"The earliest known remains of a cat in Egypt come from Mostagedda, south of Asyut in Middle Egypt, and are dated to sometime before c.4000 BC. One of the graves in this cemetery contained the burial of a man who, judging by the tools and other material accompanying him to the next world, probably was a primitive craftsman. The bones of a gazelle and a cat, the former probably intended for his funerary repast, the latter perhaps his pet, were found at the dead man's feet. (p. 45)"
I know there's something sinister with the Egyptians, or rather humans, in that when they're dead, they expect their loved ones to follow suit, hence the killing of the cats, the entombing of lovers, etc. In Classical Cats by Donald Engels, the Celts also killed cats by roasting them slowly in a basket to ensure fertility, a horrifying tradition that was later adopted by the English and the French (pp. 128-129). Perhaps the inhumanity of humans is so innate that at times I wonder what makes us think we can be called humans indeed.

But, I digress.

Let's get back to the subject.

After a long, dwindling fascination I had with Assuit, not unlike the fascination I had with Banjara skirts, and after a few unsuccessful eBay bids, I found this site: It was selling quite a few Assuit shawls, including one cream with gold metals and one black with silver metals, each for the mere price of... drum rolls please... USD 35. So, I ordered those two shawls and a golden Ankh necklace. Sounds like a perfect bargain? Wait, here's the catch: Nilemarket ships from Egypt.

I cleared the payment for my package on September 12, and the next day, I received a notification that my purchase was shipped. I contacted the seller about the tracking number straight away (because there was no mention of the tracking number on the notification), but my e-mail wasn't answered. I used the website's inquiry form, and still no answer. I was worried and half-pissed, but then Haitham (the seller) replied my e-mail and provided me with the tracking number. He also wrote that the number would become visible once my parcel landed in the USA. So, I waited.

I waited, waited, waited for about ten days, each day opening the USPS website to track my package, and then one fine day, the USPS website said something else other than its usual: No record of this shipment, check back soon. It said: Origin post is preparing shipment. That sounded strange. That sounded like it was still in Egypt. I asked the omniscient Google and it confirmed. Still, I decided to wait.

Then ten more days passed, and me being the paranoid that I am, checked the USPS website every single damn day. And it stilled showed the same message: Origin post is preparing shipment. So I shot Haitham another e-mail, concerning the fate of my package. I also grew worried because I learned that some mails from the USA to Egypt had been experiencing difficulties due to the uprising in Egypt (but this issue was later resolved, thank goodness), so I thought that the same thing might have occurred the other way around. Haitham was at first unresponsive (like the first e-mail), and I also used the form to ask him the whereabouts of my parcel. Then he finally responded and told me not to worry because the package would arrive within the week.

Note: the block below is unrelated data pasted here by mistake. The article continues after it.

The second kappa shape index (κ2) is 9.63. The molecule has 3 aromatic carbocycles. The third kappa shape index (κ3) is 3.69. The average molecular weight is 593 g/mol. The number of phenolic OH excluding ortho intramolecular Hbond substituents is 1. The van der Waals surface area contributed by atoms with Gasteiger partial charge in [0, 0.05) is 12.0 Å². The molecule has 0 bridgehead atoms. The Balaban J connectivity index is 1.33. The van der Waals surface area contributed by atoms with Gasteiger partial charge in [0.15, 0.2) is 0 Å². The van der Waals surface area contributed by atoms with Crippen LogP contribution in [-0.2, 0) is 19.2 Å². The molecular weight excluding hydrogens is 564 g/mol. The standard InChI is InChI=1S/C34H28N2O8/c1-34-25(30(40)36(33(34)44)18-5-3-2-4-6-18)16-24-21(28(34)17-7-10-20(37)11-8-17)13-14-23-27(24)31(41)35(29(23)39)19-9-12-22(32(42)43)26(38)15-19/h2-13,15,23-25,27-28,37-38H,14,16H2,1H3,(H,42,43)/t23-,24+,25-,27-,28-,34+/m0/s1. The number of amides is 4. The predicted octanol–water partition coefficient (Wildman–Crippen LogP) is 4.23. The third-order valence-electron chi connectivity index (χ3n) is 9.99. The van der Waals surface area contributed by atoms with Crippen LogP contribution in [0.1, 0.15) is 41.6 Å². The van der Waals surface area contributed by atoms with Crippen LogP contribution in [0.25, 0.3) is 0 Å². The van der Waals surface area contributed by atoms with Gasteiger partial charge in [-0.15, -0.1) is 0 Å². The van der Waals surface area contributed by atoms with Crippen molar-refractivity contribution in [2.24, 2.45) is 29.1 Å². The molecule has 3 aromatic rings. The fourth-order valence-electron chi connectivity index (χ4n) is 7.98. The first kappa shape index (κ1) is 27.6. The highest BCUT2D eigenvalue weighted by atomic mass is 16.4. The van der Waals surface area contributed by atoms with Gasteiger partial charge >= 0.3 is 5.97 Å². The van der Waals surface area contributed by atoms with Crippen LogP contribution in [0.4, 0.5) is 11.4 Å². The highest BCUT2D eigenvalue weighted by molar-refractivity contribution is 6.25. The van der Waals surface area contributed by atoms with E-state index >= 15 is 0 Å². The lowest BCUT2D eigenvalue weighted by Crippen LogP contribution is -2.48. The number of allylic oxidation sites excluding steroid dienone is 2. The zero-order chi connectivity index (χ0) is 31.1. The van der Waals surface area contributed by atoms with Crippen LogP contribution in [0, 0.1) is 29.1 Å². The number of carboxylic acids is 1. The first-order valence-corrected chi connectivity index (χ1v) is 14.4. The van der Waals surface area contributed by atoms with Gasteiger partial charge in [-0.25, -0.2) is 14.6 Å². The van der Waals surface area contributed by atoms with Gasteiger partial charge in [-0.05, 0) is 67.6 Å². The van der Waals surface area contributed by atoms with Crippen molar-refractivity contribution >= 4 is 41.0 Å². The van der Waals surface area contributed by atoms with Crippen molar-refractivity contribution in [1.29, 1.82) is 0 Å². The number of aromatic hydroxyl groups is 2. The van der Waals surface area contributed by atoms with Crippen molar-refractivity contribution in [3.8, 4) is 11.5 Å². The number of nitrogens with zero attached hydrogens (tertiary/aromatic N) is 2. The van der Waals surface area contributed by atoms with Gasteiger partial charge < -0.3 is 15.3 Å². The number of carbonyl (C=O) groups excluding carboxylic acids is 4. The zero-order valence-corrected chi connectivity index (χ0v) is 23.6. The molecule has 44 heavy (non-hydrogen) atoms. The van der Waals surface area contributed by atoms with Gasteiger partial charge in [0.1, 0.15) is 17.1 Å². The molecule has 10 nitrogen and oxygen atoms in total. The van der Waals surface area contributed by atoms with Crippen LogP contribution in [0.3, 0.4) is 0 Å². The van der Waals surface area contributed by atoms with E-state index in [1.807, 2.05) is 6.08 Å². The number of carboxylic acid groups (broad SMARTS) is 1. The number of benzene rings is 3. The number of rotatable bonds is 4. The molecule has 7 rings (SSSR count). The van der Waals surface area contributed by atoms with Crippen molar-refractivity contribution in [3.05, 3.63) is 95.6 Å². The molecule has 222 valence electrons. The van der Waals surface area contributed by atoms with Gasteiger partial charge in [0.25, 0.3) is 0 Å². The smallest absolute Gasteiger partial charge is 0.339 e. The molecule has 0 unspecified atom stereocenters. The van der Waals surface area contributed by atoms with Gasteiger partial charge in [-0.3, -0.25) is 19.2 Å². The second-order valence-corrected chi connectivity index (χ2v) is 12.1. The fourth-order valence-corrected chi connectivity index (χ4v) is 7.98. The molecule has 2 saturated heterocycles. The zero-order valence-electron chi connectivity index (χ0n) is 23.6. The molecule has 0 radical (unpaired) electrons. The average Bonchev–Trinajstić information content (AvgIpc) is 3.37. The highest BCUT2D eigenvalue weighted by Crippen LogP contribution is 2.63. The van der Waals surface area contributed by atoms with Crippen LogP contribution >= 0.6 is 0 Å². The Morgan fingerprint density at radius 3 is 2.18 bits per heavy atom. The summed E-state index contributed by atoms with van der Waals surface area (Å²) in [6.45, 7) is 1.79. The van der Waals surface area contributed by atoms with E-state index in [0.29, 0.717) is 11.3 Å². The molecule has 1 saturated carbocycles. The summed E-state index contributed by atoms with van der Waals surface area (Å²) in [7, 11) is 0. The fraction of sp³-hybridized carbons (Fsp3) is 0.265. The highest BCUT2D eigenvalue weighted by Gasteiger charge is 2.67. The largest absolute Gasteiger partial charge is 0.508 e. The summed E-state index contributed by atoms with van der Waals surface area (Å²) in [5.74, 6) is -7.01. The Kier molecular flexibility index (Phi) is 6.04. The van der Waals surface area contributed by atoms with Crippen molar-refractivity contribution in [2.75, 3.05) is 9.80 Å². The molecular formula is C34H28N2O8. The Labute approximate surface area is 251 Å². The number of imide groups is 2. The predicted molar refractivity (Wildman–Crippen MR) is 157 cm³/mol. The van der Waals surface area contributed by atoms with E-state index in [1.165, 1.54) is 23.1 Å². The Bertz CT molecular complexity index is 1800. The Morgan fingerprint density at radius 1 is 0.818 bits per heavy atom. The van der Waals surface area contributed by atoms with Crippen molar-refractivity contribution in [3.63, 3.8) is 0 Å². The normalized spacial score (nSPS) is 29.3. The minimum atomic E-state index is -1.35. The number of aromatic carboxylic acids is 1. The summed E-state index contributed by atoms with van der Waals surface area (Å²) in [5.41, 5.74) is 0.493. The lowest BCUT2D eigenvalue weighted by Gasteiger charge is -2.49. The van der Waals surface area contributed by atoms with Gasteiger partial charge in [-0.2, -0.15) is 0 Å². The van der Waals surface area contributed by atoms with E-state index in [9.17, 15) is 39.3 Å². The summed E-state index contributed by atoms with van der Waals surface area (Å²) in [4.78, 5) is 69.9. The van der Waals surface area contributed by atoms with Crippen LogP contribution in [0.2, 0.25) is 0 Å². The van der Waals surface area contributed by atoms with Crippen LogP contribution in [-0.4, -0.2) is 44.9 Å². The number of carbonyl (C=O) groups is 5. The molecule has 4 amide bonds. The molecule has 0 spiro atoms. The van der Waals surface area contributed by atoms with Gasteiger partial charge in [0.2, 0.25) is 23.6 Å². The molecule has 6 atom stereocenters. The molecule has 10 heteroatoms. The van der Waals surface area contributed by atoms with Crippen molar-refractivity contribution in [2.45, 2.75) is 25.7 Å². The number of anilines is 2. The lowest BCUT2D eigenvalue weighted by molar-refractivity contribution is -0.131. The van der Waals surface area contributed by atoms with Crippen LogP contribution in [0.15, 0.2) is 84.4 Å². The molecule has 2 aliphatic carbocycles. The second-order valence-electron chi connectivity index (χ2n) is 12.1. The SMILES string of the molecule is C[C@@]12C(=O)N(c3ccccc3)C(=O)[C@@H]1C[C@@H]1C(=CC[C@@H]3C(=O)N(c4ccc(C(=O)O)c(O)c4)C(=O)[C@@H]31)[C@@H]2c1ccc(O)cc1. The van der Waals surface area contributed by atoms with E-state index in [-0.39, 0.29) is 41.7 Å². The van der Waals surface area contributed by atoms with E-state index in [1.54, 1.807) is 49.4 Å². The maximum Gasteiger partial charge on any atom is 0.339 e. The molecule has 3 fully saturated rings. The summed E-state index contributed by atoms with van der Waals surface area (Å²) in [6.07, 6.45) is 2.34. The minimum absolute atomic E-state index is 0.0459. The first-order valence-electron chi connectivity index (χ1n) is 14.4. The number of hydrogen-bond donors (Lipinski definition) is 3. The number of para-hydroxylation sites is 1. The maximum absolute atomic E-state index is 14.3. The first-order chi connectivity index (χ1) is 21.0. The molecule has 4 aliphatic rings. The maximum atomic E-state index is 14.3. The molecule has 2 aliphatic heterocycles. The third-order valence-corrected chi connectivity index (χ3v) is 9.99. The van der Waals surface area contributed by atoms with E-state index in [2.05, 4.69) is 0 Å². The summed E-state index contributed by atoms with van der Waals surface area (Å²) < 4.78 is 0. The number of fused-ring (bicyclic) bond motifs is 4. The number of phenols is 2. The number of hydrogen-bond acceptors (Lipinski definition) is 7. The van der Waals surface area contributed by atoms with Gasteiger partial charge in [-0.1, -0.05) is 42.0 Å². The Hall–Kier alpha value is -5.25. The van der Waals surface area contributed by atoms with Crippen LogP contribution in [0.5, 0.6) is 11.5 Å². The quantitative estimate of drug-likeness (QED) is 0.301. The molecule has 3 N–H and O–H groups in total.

There is one thread on about Nileart / Craveegypt, which I think is / are the same with Nilemarket for two reasons: the eBay page of Nileart / Craveegypt sell the same things with, or at least using the same photos of Nilemarket and if you look at Nilemarket's contact page, the e-mail that says will link to if you hover on it. In the thread, one purchaser wrote that she was happy with the purchase, although she had to endure a long wait (19 days). Here's the link. So, I took solace in it.

Then two days after Haitham responded my e-mail with warm consolation, the package arrived. It appeared out of nowhere on the desk in the building's lobby. I touched it and the inside felt soft, like layers of cloths. I was also expecting another shipment of clothing, so I didn't think it was my Egyptian parcel. However, I was in a rush to go to school and my bag was packed as it was so I put it back on the table (I also didn't have time to run upstairs to my apartment and place it inside). It was during a very boring lecture at school when I was approached by an epiphany: it had got to be my parcel from Egypt because my other package would have been a lot thinner! So the day went by so slow because all I could think about was to rush home to open it.

When I finally arrived home (it takes me a good one hour of commute with bus and BART and bus where it takes only ten minutes by car), I grabbed the parcel that was still waiting on the lobby desk and examined it as I climbed the stairs briskly: It had Arabic markings. My heart raced. Then once I'm in the safe confinement of my room, I opened it, and here they are, my first Assuits, 21 days after the payment:

Oh, and the weird thing is, up until this very day, the USPS website still displayed the same message when I tracked my package: Origin post is preparing shipment. I stumbled across another, more detailed tracking website called and up until now, it displayed the information that it had been sitting in the Cairo customs office since September 22, 2011. Don't believe me? Type in RS002330044EG (the tracking number of the parcel) and see for yourself.